The feminist discourses in post-colonial Zimbabwean literature poignantly illustrate the aspirations of women to whom the country’s independence in 1980 brought little cause for joy.
Desperate and disillusioned, women took up another weapon, the pen, and poured out their pain on paper.
What emerged was a literary discourse that made readers laugh and cry as they shared in women’s meagre successes, and serious losses, in a society that often confined them to the fringes.
Feminist writers in Zimbabwe include internationally-acclaimed authors, the late Yvonne Vera, and Tsitsi Dangarembga. Others like Barbara Makhalisa, Lillian Masitera, Spiwe Mahachi-Harper, and Vivienne Ndlovu, also register their discontent at the way patriarchal societies clip women’s wings.
These authors testify to the extraordinary strength of women, although some fail in the end, as they fight for a gender-sensitive society.
Vera’s works – Nehanda (1990), Why Don’t You Carve Other Animals (1992), Without A Name (1994), Under The Tongue (1996), Butterfly Burning (1998) and Stone Virgins (2000) – reveal a consistent theme: the ills that women experience and their struggles to break free.
Men, in the author’s view, are the source of women’s problems, which include rape, incest and infanticide. Vera emphasises men’s refusal to accede to women’s call for emancipation.
Stone Virgins, Vera’s last book, had been dubbed Zimbabwe’s unofficial truth commission on Gukurahundi – a massacre by the North Korean-trained Fifth Brigade of insurgent black dissidents in which thousands of innocent people died – between the early and mid-80s.
This work focuses mainly on the nightmare that women in Matabeleland endured during that epoch.
It responds to the report produced by the Chihambakwe Commission, which unearthed the horrors of that chapter of Zimbabwe’s post-independence history that had been concealed from the public.
It exposed the brutality in which innocent women were tortured, raped, and murdered.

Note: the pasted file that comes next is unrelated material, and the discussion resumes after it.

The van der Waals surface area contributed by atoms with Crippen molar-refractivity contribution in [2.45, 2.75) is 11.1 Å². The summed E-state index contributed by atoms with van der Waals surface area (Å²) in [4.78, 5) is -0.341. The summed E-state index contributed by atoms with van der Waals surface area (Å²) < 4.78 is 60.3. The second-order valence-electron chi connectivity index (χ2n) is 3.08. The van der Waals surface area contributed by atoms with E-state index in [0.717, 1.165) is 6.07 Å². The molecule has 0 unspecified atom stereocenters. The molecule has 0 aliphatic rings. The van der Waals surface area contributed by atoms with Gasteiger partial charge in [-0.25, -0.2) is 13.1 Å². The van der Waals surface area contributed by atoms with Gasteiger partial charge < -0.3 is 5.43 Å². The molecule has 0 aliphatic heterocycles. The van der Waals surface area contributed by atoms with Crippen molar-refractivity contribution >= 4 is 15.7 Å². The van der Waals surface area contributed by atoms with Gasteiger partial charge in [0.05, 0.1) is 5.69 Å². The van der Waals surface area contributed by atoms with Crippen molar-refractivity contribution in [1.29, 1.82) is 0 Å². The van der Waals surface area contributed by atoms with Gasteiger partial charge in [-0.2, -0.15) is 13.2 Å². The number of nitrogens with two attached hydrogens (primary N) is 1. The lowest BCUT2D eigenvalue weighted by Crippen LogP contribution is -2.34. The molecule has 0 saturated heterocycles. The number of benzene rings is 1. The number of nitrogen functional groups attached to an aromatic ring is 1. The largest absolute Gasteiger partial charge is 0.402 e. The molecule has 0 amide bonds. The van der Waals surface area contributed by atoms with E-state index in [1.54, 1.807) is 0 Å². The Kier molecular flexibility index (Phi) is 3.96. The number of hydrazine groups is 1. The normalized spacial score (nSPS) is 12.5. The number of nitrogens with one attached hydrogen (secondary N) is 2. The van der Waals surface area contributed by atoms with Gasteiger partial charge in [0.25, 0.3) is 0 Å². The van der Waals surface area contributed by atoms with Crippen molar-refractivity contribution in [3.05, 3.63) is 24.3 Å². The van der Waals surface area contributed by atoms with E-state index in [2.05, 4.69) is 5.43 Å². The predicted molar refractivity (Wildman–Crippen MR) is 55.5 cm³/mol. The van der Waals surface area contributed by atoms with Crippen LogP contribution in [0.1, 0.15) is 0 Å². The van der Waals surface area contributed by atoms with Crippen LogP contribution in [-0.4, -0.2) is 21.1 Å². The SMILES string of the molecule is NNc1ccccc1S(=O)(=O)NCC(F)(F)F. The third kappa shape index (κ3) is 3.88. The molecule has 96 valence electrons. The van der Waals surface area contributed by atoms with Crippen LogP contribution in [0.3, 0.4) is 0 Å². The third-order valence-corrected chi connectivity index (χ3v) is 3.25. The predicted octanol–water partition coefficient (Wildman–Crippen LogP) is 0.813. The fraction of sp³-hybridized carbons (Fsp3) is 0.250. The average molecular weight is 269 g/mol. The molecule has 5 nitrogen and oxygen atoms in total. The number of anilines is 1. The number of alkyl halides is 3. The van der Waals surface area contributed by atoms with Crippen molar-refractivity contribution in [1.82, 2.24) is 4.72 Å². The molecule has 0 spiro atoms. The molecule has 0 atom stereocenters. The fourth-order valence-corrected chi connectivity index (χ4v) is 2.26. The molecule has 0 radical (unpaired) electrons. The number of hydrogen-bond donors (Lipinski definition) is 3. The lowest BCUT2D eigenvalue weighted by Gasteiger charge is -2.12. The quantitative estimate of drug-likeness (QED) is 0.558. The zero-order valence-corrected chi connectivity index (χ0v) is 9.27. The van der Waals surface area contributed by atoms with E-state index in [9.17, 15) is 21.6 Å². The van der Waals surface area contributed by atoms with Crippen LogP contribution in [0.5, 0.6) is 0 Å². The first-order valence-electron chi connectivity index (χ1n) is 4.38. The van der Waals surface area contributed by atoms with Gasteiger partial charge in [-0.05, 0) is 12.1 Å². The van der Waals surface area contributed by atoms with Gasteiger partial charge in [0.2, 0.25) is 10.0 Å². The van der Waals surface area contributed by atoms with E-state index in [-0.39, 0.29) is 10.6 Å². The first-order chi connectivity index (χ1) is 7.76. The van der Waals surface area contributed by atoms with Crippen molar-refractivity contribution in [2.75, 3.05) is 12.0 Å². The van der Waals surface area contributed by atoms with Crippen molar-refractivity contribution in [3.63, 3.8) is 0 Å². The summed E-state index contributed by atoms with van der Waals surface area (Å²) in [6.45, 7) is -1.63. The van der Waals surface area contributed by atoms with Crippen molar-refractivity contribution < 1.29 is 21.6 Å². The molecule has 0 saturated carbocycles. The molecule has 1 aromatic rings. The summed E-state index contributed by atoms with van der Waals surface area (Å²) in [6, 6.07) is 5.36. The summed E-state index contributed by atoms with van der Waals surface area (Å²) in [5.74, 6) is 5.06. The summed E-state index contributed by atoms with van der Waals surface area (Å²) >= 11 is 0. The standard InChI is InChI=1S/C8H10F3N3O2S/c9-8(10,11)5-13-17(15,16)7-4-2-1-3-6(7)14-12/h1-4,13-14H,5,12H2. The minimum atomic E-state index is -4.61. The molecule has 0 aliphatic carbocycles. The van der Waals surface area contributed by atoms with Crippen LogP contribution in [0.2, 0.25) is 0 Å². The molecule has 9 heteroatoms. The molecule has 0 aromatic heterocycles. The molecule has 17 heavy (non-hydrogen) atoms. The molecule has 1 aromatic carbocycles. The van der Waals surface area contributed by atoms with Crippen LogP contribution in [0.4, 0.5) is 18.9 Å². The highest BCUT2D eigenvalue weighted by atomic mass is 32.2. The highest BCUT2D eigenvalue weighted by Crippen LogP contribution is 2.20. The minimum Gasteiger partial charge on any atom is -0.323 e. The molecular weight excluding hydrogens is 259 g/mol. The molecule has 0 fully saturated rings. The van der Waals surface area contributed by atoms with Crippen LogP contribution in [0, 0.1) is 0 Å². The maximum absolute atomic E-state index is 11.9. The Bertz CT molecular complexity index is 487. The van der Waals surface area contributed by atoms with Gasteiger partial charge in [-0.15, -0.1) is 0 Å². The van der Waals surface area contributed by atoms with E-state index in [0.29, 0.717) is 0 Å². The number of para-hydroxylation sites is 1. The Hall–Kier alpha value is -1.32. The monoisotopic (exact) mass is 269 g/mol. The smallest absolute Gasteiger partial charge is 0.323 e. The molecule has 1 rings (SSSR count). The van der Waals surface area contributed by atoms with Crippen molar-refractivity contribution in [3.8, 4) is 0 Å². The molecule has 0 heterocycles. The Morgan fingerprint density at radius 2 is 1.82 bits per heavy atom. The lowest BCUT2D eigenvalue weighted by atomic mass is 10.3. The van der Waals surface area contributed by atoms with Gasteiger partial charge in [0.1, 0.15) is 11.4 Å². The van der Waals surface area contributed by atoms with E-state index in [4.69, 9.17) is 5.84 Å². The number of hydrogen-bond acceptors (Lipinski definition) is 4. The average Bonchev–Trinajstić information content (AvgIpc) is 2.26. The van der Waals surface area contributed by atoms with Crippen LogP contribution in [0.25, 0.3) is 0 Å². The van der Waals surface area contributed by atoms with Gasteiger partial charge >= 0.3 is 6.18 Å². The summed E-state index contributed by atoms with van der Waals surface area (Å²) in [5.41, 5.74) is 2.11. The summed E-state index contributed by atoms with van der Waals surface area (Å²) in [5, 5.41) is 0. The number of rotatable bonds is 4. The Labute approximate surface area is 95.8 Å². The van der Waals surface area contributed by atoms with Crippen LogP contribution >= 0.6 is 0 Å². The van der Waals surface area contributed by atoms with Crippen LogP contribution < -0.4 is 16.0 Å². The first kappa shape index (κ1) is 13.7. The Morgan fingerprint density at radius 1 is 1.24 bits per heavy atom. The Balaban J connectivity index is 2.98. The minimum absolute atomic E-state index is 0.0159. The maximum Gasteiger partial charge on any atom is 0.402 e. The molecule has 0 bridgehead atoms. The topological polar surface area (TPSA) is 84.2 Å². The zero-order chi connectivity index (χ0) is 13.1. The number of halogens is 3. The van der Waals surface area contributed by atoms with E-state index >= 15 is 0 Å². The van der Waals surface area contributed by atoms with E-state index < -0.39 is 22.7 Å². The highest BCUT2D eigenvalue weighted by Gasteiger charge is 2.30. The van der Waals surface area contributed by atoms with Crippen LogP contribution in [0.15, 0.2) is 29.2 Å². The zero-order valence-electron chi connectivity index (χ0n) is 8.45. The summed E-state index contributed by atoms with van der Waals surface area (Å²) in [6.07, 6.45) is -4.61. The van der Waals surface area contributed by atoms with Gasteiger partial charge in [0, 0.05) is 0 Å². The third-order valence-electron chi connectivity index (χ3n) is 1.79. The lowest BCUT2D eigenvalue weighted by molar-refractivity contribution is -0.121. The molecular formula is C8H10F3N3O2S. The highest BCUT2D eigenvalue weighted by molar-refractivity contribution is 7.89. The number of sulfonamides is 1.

Dangarembga’s internationally acclaimed Nervous Conditions (1988) – which was chosen in the top 12 of Africa’s best hundred books of the last century – is an eloquent portrayal of a society whose younger generation of women is putting up a fight against patriarchal domination.
Just like Masitera’s The Trail (2000), it notes how women’s failure to close ranks works against their own interests.
Mai Tambu’s words, informed by the philosophy of stoicism, capture a defeatist mentality: “This business of womanhood is a heavy burden. . . What will help you my child is to learn to carry your burdens with strength” (P 16).
Dangarembga and Masitera show that the older generation of women experience under colonial rule made them believe that nature intended them to have limited choices in life. Of Nervous Conditions, Dangarembga said: “I was trying to highlight a number of issues and various other struggles for instance, the oppression during the colonial struggle.”
Eva’s Song (1996), a collection of Makhalisa’s short stories, delineates the social ills women women face regardless of inroads they have made into traditional male citadels.
While in The Trail, Masitera advocates the empowerment of women by education, Dangarembga believes it takes more than education for women to fully realise their potential as noted through in Nervous Conditions, whose life is controlled by her husband despite her high education.
Society tends to perceive women as sexual objects. In a bid to gratify their obscene sexual whims, men use their physical and economic power to abuse women. These themes are vividly captured in Eva’s Song, For Want of a Totem (1997), Now I Can Play (1999) and virtually all of Vera’s works.
Masitera, whose works seem to be informed by radical feminism, says to ensure that her ideas were put across to the reader intact, she had to be stubborn because the issues are non-negotiable.
Prominent sociologist Professor Rudo Gaidzanwa, in Images of Women in Zimbabwean Literature (1985), shows that the negative portrayal of women in colonial and post-colonial Zimbabwean literature, mostly by male authors, delegitimises their struggle for basic human rights like education and health.
Because in Zimbabwe, barren women are often derided for their inability to conceive, women writers also seek to redress the perception that a barren woman is a failure.
Central to a woman’s existence is the belief that only having children brings respect.
To make her husband “a man” by giving him a child, she would do anything, no matter how immoral. For Want of a Totem, which challenges traditional beliefs that work against women’s interests, calls upon society to revise adoption laws and allow barren women to adopt children and in the process, curb the ever-escalating problem of street children. -postcolonialweb.org